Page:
Yehuda Goldberg was 16 years old when Israeli intelligence agents came for him. "They surrounded the house and knocked on the door—because they don't want you to jump out of the window," says Goldberg, 20, who has a pensive stare and wears the large yarmulke of the youth movement. "It was four or five in the morning. They came also four or five into the house."
The Israeli officers, from the Shin Bet—Israel's FBI—searched Goldberg's bedroom at his family's house in Kfar Tapuach. They found ammunition, explosives, and knives. He was given a suspended sentence and community service. Goldberg's father, Lenny—who emigrated from New York City in 1985—is proud of his son. "He was going hand-to-hand combat with soldiers," he says. "Our generation used to give cups of coffee to soldiers. The police found weapons in his room."
Goldberg doesn't want to reveal what he intended to do with the ammunition and weapons. "It's not weird to have such things in our area," he says. "Legally, it's not allowed. But every kid can get ammunition."
Soon after that arrest, the Shin Bet came to get Goldberg again, accusing him of involvement with a 19-year-old friend who, while awol from the Israeli army, had killed four Israeli Arabs and wounded nearly two dozen with his army-issue M-16 rifle.
The Shin Bet "had information that he was my friend," Goldberg explains, sitting on a plastic garden chair outside his home while his mother prepares Shabbat dinner. "They arrested me and two other kids. They held me in a chamber for four days, with the light always on. I don't have bathroom. They close my eyes with black glasses, put me in a chair with my hands behind my back."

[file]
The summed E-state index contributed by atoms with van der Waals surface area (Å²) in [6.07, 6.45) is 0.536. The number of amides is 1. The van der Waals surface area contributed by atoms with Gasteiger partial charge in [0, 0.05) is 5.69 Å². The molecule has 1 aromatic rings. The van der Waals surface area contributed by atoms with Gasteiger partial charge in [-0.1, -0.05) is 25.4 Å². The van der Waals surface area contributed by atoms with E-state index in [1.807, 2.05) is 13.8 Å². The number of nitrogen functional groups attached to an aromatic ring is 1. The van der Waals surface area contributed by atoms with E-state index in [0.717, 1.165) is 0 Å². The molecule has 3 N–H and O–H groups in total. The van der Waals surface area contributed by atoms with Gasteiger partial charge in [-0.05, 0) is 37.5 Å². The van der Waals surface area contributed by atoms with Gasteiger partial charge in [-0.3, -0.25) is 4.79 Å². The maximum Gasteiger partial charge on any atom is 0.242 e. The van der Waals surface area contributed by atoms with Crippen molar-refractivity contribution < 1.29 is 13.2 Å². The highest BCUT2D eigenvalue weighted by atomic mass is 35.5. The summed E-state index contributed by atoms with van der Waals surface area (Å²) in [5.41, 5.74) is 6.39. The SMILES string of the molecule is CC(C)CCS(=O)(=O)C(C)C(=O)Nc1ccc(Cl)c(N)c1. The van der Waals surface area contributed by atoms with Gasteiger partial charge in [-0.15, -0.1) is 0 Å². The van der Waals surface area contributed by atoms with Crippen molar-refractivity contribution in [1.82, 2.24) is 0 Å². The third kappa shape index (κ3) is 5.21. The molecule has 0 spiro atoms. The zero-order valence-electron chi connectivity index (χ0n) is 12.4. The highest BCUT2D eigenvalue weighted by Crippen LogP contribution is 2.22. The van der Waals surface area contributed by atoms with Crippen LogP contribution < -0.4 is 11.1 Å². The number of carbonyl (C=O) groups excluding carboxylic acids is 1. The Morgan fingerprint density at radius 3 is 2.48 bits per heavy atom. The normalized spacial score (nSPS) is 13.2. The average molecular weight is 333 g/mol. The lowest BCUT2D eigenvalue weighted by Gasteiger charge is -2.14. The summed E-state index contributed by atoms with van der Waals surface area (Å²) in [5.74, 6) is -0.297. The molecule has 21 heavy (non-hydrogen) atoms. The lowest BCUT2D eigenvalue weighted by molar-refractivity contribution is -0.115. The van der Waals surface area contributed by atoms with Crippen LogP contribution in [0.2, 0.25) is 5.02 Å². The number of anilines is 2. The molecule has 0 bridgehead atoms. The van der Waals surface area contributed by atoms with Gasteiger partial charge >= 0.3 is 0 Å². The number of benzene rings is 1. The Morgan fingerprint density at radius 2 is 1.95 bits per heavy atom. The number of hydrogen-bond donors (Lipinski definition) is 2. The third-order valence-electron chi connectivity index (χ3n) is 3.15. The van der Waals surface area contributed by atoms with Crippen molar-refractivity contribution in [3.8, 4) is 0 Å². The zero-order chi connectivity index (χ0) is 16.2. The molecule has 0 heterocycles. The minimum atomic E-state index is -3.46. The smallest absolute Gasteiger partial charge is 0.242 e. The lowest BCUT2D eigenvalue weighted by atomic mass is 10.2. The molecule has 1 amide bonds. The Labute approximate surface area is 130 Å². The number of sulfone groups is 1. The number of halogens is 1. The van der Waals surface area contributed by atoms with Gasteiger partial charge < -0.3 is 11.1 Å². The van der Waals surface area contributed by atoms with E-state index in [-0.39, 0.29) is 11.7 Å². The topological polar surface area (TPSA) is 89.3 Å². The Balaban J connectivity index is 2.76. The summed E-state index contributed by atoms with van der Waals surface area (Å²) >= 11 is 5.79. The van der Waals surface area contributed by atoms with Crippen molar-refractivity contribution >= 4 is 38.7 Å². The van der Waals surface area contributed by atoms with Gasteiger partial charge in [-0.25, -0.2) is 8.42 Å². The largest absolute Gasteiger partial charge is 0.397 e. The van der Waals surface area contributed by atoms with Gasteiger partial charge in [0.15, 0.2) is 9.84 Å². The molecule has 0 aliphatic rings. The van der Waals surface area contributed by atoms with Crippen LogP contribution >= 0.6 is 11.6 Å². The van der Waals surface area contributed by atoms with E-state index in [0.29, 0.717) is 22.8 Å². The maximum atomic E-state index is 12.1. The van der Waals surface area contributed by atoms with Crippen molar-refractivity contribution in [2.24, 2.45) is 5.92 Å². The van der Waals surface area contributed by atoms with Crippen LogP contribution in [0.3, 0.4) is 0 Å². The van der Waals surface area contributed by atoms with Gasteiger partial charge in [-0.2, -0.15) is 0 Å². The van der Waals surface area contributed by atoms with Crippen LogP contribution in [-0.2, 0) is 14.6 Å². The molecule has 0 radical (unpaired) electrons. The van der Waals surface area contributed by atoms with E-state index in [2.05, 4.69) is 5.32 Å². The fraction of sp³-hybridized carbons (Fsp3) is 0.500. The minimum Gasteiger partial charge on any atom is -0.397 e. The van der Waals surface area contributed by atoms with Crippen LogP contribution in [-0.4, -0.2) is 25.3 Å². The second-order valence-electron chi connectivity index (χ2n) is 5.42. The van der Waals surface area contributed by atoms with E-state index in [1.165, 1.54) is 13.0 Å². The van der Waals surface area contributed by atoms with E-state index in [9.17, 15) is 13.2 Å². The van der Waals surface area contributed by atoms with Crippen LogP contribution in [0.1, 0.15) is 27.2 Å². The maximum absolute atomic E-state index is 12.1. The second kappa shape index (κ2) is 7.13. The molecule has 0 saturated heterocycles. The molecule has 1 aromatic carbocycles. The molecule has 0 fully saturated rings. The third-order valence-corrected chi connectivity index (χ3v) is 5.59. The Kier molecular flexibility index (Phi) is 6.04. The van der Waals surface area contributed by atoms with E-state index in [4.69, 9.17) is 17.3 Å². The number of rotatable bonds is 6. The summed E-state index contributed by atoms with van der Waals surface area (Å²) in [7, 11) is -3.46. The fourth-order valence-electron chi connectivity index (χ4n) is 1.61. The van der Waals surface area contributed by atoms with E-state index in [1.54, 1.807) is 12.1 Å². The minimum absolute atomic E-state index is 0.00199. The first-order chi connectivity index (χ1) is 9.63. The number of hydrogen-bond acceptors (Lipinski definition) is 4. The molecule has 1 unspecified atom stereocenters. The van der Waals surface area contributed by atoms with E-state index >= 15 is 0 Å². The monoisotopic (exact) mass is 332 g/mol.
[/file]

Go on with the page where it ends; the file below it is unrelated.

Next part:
Eventually the Shin Bet released Goldberg and he received a letter saying the case was closed.
Lenny and his wife and their eight children seem to be a welcoming, loving family. Lenny rents out inflatable castles and swimming pools in the summer months. It's quite a change from his life in New York, where he worked at J. Walter Thompson, a major advertising agency. His children don't bear much resemblance to the American kid Lenny once was. "They have more chutzpah. They're more brazen," he says.
When I meet the Goldberg family in January, Israel's war against Hamas in Gaza is reaching its end, and Lenny—who is not legally permitted to carry a weapon after a mid-nineties crackdown on Kahane supporters—is frustrated with the military's strategy, which involves sending soldiers into Gaza. Like many other hard-line settlers, Lenny is not hesitant to express views that most Israelis would consider abhorrent.
"I want them to bomb all of Gaza, even if they kill all the civilians," Lenny says. "You have to firebomb all of Gaza and not let one Jew get hurt."